A voice in Rama was heard, lamentation and great mourning: Rachel bewailing her children, and would not be comforted, because they are not.
Verse 18. A voice was heard in Rama. S. Jerom takes Rama, not for the name of any city, but for a high place, as appears by his Latin translation. Jerem. xxxi. 15. But in all Greek copies here in S. Matthew, and in the Sept. in Jeremy, we find the word itself Rama, so that it must signify a particular city. Rachel, who was buried at Bethlehem, is represented weeping (as it were in the person of those desolate mothers) the murder, and loss of so many children: and Rama being a city not far from Bethlehem, in the tribe of Benjamin, built on a high place, it is said that the cries and lamentations of these children, and their mothers, reached even to Rama. Cornel. a Lapide on Jerem. xxxi. thinks that these words were not only applied by the evangelist in a figurative sense, but that the prophet in the literal sense foretold these lamentations. Wi.
17. Then was fulfilled that which was spoken by Jeremy the prophet, saying, 18. In Rama was there a voice heard, lamentation, and weeping, and great mourning, Rachel weeping for her children, and would not be comforted, because they are not.
CHRYSOSTOM. (Hom. ix.) The Evangelist by this history of so bloody a massacre, having filled the reader with horror, now again sooths his feelings, shewing that these things were not done because God could not hinder, or knew not of them; but as the Prophet had foretold.
JEROME. (In Hierem. 31:15.) This passage of Jeremiah has been quoted by Matthew neither according to the Hebrew nor the LXX version. This shews that the Evangelists and Apostles did not follow any one’s translation, but according to the Hebrew manner expressed in their own words what they had read in Hebrew.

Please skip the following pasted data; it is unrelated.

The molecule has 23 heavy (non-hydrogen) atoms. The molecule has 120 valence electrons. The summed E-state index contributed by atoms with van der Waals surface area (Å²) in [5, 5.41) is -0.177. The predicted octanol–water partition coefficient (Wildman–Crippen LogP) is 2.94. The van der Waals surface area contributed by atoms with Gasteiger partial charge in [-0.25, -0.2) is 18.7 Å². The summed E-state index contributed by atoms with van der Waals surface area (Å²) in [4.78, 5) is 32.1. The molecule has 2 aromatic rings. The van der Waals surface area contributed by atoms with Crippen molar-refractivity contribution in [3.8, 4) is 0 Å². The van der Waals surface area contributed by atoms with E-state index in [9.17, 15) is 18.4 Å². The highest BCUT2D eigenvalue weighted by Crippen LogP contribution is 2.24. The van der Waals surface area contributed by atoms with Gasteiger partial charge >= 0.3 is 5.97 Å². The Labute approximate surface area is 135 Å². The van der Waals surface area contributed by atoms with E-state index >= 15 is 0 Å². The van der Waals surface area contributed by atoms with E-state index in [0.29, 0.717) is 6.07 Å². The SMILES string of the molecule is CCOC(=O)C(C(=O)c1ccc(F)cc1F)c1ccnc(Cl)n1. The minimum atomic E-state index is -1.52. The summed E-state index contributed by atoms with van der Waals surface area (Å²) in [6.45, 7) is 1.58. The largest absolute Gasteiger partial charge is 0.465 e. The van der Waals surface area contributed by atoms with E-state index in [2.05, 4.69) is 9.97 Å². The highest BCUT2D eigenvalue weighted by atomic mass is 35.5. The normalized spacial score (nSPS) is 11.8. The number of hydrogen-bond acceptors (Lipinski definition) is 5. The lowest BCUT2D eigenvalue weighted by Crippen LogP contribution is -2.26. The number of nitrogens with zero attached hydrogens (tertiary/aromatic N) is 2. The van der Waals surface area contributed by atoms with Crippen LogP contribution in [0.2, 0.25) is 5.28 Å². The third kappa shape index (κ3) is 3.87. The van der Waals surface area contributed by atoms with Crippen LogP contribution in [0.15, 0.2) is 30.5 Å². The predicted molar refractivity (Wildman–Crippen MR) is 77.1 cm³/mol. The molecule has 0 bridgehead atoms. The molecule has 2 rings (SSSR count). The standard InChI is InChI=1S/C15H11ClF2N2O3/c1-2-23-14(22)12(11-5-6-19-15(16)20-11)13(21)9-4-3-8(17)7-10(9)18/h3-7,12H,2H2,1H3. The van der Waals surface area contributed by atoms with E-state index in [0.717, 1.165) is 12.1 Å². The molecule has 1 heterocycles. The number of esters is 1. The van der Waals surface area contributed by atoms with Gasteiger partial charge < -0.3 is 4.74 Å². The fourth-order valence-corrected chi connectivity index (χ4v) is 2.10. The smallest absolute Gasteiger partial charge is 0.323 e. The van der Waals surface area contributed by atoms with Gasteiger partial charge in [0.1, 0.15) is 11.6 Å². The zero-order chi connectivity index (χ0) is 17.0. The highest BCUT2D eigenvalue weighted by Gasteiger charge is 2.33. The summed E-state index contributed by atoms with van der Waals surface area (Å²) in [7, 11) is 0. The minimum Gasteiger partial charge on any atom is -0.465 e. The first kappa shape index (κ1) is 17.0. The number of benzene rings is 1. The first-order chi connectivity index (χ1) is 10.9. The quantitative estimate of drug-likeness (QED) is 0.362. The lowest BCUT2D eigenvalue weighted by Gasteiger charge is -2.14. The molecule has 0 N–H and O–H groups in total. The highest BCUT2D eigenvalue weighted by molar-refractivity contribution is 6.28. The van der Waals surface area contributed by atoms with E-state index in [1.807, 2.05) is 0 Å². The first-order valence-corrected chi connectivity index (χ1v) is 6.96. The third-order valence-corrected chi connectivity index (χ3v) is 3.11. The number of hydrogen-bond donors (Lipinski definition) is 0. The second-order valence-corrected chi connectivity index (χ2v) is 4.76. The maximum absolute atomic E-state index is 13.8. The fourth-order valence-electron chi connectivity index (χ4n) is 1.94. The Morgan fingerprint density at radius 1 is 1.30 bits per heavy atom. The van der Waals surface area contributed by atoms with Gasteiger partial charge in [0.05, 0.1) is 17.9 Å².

JEROME. By Ramah we need not suppose that the town of that name near Gibeah is meant; but take it as signifying ‘high.’ A voice was heard ‘aloft,’ that is, spread far and wide.’
PSEUDO-CHRYSOSTOM. Or, it was heard on high, because uttered for the death of the innocent, according to that, The voice of the poor entereth into the heavens. (Ecclus. 35:21.) The ‘weeping’ means the cries of the children; ‘lamentation,’ refers to the mothers. In the infants themselves their death ends their cries, in the mothers it is continually renewed by the remembrance of their loss.
JEROME. Rachel’s son was Benjamin, in which tribe Bethlehem is not situated. How then does Rachel weep for the children of Judah as if they were her own? We answer briefly. She was buried near Bethlehem in Ephrata, and was regarded as the mother, because her body was there entertained. Or, as the two tribes of Judah and Benjamin were contiguous, and Herod’s command extended to the coasts of Bethlehem as well as to the town itself, we may suppose that many were slain in Benjamin.
PSEUDO-AUGUSTINE. (Hil. Quæst. N. and V. Test. 9. 62.) Or, The sons of Benjamin, who were akin to Rachel, were formerly cut off by the other tribes, and so extinct both then and ever after. (see Judg. 20.) Then therefore Rachel began to mourn her sons, when she saw those of her sister cut off in such a cause, that they should be heirs of eternal life; for he who has experienced any misfortune, is made more sensible of his losses by the good fortune of a neighbour.
REMIGIUS. The sacred Evangelist adds, to shew the greatness of the mourning, that even the dead Rachel was roused to mourn her sons, and would not be comforted because they were not.
JEROME. This may be understood in two ways; either she thought them dead for all eternity, so that no consolation could comfort her; or, she desired not to receive any comfort for those who she knew had gone into life eternal.
HILARY. It could not be that they were not who seemed now dead, but by glorious martyrdom they were advanced to eternal life; and consolation is for those who have suffered loss, not for those who have reaped a gain. Rachel affords a type of the Church long barren now at length fruitful. She is heard weeping for her children, not because she mourned them dead, but because they were slaughtered by those whom she would have retained as her first-born sons.
RABANUS. Or, The Church weeps the removal of the saints from this earth, but wishes not to be comforted as though they should return again to the struggles of life, for they are not to be recalled into life.
GLOSS. (ord.) She will not be comforted in this present life, for that they are not, but transfers all her hope and comfort to the life to come.
RABANUS. Rachel is well set for a type of the Church, as the word signifies ‘a sheep’ or ‘seeing;’ (vid. note i, p. 19.) her whole thought being to fix her eye in contemplation of God; and she is the hundredth sheep that the shepherd layeth on his shoulder.